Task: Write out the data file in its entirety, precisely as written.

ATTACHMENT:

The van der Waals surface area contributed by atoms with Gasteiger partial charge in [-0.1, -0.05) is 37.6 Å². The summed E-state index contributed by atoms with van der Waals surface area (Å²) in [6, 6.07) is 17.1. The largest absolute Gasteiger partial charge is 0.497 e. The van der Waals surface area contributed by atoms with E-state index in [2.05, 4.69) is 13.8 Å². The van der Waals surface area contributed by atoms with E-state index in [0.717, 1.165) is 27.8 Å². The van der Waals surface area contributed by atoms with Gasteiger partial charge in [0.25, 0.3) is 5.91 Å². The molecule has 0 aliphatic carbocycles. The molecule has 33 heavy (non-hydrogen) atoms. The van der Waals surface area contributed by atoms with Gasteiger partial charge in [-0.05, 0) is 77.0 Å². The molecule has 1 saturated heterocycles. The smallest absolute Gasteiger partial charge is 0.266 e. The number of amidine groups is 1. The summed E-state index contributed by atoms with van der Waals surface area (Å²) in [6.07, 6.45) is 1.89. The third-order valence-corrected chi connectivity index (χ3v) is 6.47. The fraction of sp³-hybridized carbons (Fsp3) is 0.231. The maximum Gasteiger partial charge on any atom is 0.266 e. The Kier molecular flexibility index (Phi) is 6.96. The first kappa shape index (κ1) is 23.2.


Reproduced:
The van der Waals surface area contributed by atoms with Gasteiger partial charge in [-0.1, -0.05) is 37.6 Å². The summed E-state index contributed by atoms with van der Waals surface area (Å²) in [6, 6.07) is 17.1. The largest absolute Gasteiger partial charge is 0.497 e. The van der Waals surface area contributed by atoms with E-state index in [2.05, 4.69) is 13.8 Å². The van der Waals surface area contributed by atoms with E-state index in [0.717, 1.165) is 27.8 Å². The van der Waals surface area contributed by atoms with Gasteiger partial charge in [0.25, 0.3) is 5.91 Å². The molecule has 0 aliphatic carbocycles. The molecule has 33 heavy (non-hydrogen) atoms. The van der Waals surface area contributed by atoms with Gasteiger partial charge in [-0.05, 0) is 77.0 Å². The molecule has 1 saturated heterocycles. The smallest absolute Gasteiger partial charge is 0.266 e. The number of amidine groups is 1. The summed E-state index contributed by atoms with van der Waals surface area (Å²) in [6.07, 6.45) is 1.89. The third-order valence-corrected chi connectivity index (χ3v) is 6.47. The fraction of sp³-hybridized carbons (Fsp3) is 0.231. The maximum Gasteiger partial charge on any atom is 0.266 e. The Kier molecular flexibility index (Phi) is 6.96. The first kappa shape index (κ1) is 23.2.